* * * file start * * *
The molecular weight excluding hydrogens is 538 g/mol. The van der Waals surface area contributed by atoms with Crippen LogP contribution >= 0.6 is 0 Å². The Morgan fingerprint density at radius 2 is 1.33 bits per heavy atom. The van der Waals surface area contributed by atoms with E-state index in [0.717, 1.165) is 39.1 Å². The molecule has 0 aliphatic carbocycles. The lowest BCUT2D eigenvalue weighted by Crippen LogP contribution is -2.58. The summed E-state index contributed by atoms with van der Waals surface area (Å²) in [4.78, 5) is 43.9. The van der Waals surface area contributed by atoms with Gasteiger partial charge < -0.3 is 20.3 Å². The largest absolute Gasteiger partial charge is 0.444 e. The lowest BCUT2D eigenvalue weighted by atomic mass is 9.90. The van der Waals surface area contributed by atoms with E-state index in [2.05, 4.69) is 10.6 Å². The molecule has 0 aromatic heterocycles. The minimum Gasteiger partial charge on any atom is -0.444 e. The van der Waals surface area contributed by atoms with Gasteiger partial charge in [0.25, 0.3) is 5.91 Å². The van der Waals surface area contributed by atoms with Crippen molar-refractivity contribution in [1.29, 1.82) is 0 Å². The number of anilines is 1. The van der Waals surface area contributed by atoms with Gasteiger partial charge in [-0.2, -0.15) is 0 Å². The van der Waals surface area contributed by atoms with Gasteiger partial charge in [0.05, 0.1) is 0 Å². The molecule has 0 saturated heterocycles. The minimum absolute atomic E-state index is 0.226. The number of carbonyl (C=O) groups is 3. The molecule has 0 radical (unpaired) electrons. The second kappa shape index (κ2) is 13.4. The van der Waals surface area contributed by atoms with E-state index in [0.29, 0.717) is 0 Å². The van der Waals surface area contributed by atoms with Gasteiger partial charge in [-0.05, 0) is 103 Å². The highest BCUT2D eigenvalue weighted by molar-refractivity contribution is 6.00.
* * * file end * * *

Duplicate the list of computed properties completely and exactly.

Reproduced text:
The molecular weight excluding hydrogens is 538 g/mol. The van der Waals surface area contributed by atoms with Crippen LogP contribution >= 0.6 is 0 Å². The Morgan fingerprint density at radius 2 is 1.33 bits per heavy atom. The van der Waals surface area contributed by atoms with E-state index in [0.717, 1.165) is 39.1 Å². The molecule has 0 aliphatic carbocycles. The lowest BCUT2D eigenvalue weighted by Crippen LogP contribution is -2.58. The summed E-state index contributed by atoms with van der Waals surface area (Å²) in [4.78, 5) is 43.9. The van der Waals surface area contributed by atoms with Gasteiger partial charge < -0.3 is 20.3 Å². The largest absolute Gasteiger partial charge is 0.444 e. The lowest BCUT2D eigenvalue weighted by atomic mass is 9.90. The van der Waals surface area contributed by atoms with E-state index in [2.05, 4.69) is 10.6 Å². The molecule has 0 aromatic heterocycles. The minimum Gasteiger partial charge on any atom is -0.444 e. The van der Waals surface area contributed by atoms with Gasteiger partial charge in [0.25, 0.3) is 5.91 Å². The van der Waals surface area contributed by atoms with Crippen molar-refractivity contribution in [1.29, 1.82) is 0 Å². The number of anilines is 1. The van der Waals surface area contributed by atoms with Gasteiger partial charge in [-0.2, -0.15) is 0 Å². The van der Waals surface area contributed by atoms with Gasteiger partial charge in [0.05, 0.1) is 0 Å². The molecule has 0 saturated heterocycles. The minimum absolute atomic E-state index is 0.226. The number of carbonyl (C=O) groups is 3. The molecule has 0 radical (unpaired) electrons. The second kappa shape index (κ2) is 13.4. The van der Waals surface area contributed by atoms with E-state index in [0.29, 0.717) is 0 Å². The van der Waals surface area contributed by atoms with Gasteiger partial charge in [-0.05, 0) is 103 Å². The highest BCUT2D eigenvalue weighted by molar-refractivity contribution is 6.00.